So, all these ridiculous questions about where did space come from, etc., are things that frusturate me on a regular basis. I've spent a suprisig amount of time wondering what is beyond space (in a general usage of the word), I go in circles thinking that on one hand existence(or space) could not be infinate, something that stretches forever and has no boundries or limits (patially because this goes against everything I have ever been exposed to, which, noted, is not necissarily a good reason to dismiss something); however, niether could everything just end, beause, well, there would have to be something beyond that (even nothing constitutes something... ). Niether option is comprehensible to me in any sort of sense that isn't completely disorienting. ok, so, the point of my bringing this up is that whenever I attempt to think critically about such daunting quetions, I use logical progressions and 'spiritual' types of ideas to make sense of it all, and i was wondering if that is inherent to the type of question. Is it simply that we have not yet developed the technology to scientifically examine such large issues (and if the everything is infinate, wll we ever be able to know in the scientific sense?), or are there gaps that science (another ideology) does not have the compacity to fill? (Hence the presence of religion-genre beliefs and philosophical endevers) And if so, why does such an ideology have such a dominant role in our society today,are we less concerned with these questions than those in times and place whose dominant ideologies adress such issues?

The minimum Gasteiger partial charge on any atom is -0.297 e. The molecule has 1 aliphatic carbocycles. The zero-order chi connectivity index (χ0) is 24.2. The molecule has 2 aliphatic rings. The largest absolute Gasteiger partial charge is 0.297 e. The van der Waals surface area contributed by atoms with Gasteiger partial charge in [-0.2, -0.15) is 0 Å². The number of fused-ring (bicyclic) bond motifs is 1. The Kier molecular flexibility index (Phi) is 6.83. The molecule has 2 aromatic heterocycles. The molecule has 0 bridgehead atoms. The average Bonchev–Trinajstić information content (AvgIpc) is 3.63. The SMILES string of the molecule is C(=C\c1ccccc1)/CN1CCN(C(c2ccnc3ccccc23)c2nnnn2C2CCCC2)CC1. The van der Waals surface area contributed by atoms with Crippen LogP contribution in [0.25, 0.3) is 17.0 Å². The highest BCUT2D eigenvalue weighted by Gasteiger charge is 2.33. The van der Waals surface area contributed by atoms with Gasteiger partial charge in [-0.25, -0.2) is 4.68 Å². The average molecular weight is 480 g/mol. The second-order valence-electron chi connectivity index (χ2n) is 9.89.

I hope that was somewhat coherent...I'm not quite sure what I think about it yet... I am still pondering.